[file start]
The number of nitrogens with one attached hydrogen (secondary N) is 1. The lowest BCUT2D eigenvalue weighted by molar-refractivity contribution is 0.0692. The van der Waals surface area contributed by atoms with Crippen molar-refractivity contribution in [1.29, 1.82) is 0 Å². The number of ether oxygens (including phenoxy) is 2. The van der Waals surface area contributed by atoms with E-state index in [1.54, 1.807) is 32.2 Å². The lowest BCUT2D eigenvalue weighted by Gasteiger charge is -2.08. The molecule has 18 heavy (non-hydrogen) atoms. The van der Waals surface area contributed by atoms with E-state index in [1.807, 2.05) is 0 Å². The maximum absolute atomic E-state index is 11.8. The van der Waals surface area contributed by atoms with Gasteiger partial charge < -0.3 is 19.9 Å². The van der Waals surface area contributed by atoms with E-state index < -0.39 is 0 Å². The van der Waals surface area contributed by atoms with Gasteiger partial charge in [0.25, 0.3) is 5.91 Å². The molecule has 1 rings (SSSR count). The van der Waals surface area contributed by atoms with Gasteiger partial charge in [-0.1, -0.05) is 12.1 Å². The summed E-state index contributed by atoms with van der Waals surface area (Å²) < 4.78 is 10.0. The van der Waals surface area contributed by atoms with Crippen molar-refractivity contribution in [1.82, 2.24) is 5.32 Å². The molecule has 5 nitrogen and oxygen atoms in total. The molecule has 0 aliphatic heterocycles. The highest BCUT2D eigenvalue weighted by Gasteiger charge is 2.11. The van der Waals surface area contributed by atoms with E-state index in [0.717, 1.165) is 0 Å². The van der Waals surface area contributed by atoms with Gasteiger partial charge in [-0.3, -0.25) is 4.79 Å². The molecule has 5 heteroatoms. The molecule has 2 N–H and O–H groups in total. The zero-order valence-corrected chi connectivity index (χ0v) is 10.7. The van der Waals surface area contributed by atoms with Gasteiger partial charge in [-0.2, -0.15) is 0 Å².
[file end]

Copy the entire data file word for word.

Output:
The number of nitrogens with one attached hydrogen (secondary N) is 1. The lowest BCUT2D eigenvalue weighted by molar-refractivity contribution is 0.0692. The van der Waals surface area contributed by atoms with Crippen molar-refractivity contribution in [1.29, 1.82) is 0 Å². The number of ether oxygens (including phenoxy) is 2. The van der Waals surface area contributed by atoms with E-state index in [1.54, 1.807) is 32.2 Å². The lowest BCUT2D eigenvalue weighted by Gasteiger charge is -2.08. The molecule has 18 heavy (non-hydrogen) atoms. The van der Waals surface area contributed by atoms with E-state index in [1.807, 2.05) is 0 Å². The maximum absolute atomic E-state index is 11.8. The van der Waals surface area contributed by atoms with Gasteiger partial charge < -0.3 is 19.9 Å². The van der Waals surface area contributed by atoms with E-state index < -0.39 is 0 Å². The van der Waals surface area contributed by atoms with Gasteiger partial charge in [0.25, 0.3) is 5.91 Å². The molecule has 1 rings (SSSR count). The van der Waals surface area contributed by atoms with Gasteiger partial charge in [-0.1, -0.05) is 12.1 Å². The summed E-state index contributed by atoms with van der Waals surface area (Å²) < 4.78 is 10.0. The van der Waals surface area contributed by atoms with Crippen molar-refractivity contribution in [1.82, 2.24) is 5.32 Å². The molecule has 5 nitrogen and oxygen atoms in total. The molecule has 0 aliphatic heterocycles. The highest BCUT2D eigenvalue weighted by Gasteiger charge is 2.11. The van der Waals surface area contributed by atoms with E-state index in [0.717, 1.165) is 0 Å². The van der Waals surface area contributed by atoms with Gasteiger partial charge in [-0.3, -0.25) is 4.79 Å². The molecule has 5 heteroatoms. The molecule has 2 N–H and O–H groups in total. The zero-order valence-corrected chi connectivity index (χ0v) is 10.7. The van der Waals surface area contributed by atoms with Gasteiger partial charge in [-0.2, -0.15) is 0 Å².